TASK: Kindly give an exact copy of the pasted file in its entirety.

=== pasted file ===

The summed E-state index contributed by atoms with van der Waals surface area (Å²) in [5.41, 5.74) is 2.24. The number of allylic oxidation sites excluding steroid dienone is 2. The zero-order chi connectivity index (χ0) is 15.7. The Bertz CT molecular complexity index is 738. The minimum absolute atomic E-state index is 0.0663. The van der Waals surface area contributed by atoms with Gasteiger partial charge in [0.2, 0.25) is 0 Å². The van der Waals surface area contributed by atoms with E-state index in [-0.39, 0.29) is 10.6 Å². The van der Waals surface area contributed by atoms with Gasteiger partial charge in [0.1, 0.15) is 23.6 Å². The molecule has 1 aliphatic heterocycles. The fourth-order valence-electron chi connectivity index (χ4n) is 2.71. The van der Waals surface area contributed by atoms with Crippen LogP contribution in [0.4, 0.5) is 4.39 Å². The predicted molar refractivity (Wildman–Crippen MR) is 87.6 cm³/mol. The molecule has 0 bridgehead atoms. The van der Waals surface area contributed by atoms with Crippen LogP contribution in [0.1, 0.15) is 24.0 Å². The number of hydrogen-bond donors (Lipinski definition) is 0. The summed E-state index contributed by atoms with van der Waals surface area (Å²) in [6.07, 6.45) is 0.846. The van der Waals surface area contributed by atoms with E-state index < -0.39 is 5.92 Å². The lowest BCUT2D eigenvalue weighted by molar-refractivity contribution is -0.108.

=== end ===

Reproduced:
The summed E-state index contributed by atoms with van der Waals surface area (Å²) in [5.41, 5.74) is 2.24. The number of allylic oxidation sites excluding steroid dienone is 2. The zero-order chi connectivity index (χ0) is 15.7. The Bertz CT molecular complexity index is 738. The minimum absolute atomic E-state index is 0.0663. The van der Waals surface area contributed by atoms with Gasteiger partial charge in [0.2, 0.25) is 0 Å². The van der Waals surface area contributed by atoms with E-state index in [-0.39, 0.29) is 10.6 Å². The van der Waals surface area contributed by atoms with Gasteiger partial charge in [0.1, 0.15) is 23.6 Å². The molecule has 1 aliphatic heterocycles. The fourth-order valence-electron chi connectivity index (χ4n) is 2.71. The van der Waals surface area contributed by atoms with Crippen LogP contribution in [0.4, 0.5) is 4.39 Å². The predicted molar refractivity (Wildman–Crippen MR) is 87.6 cm³/mol. The molecule has 0 bridgehead atoms. The van der Waals surface area contributed by atoms with Crippen LogP contribution in [0.1, 0.15) is 24.0 Å². The number of hydrogen-bond donors (Lipinski definition) is 0. The summed E-state index contributed by atoms with van der Waals surface area (Å²) in [6.07, 6.45) is 0.846. The van der Waals surface area contributed by atoms with E-state index < -0.39 is 5.92 Å². The lowest BCUT2D eigenvalue weighted by molar-refractivity contribution is -0.108.